The main differences between countries in APAC is the difference in skill base of services contractors and the need to comply with mandatory regulations. In less developed countries with a lower skill base, there is more of a need to focus on the fundamental commissioning activities as these form the bedrock of the more complex commissioning activities.

Where do you see the future of commissioning heading?

Hopefully seeing the commissioning process becoming more prevalent by seeing the cost, time and quality benefits of bringing together the design and construction elements of a project in a more cohesive fashion to deliver the required project outcomes.

How does diversity of background and thought influence how you deliver your projects?

With diversity comes potentially different experiences and perspectives that can help improve ingrained processes.

Tell us a bit about good commissioning management for data centres for mission critical projects. What are the key considerations?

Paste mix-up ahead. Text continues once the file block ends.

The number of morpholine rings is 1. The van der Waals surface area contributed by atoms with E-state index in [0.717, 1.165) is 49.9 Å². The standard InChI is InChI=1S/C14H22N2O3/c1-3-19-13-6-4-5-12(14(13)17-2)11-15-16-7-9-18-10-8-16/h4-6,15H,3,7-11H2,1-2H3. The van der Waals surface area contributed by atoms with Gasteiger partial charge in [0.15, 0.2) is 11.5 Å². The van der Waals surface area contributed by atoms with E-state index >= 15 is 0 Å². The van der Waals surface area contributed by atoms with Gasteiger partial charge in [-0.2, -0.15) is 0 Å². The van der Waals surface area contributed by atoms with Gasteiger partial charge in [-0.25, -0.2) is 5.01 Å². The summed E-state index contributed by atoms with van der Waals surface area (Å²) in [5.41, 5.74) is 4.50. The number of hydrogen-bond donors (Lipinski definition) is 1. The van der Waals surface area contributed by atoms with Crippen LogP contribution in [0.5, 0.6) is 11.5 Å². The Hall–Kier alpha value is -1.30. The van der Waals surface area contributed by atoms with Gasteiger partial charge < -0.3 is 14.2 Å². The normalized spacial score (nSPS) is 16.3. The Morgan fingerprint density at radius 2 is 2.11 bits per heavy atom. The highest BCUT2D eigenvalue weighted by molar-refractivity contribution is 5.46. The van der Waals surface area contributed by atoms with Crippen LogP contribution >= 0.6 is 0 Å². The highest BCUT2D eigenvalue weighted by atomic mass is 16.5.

In any mission critical project, whether it be data centres or any other type of mission critical building, there is a strong need for the building and its internal functions to operate continuously without disruption or interruption.

Accordingly, the key outcomes in the construction and commissioning of these buildings so they are ready for operation are:

  • Certainty that all equipment and systems operate correctly.
  • Certainty that the building can continue to operate at its required output when there is a maintenance activity or an unplanned failure of a piece of equipment.

From the above, the main drivers in the commissioning are:

  • Meticulous, planned and verified commissioning processes from fundamental activities to overall functional and performance validation.
  • Rigorous validation of potential failure scenarios and the automatic adjustment of building systems to cater for these events, including the impacts of one building service to another.
  • Zero defect or issue target so the building can be operational as soon as possible after handover and not require shutdowns to fix issues unresolved during commissioning.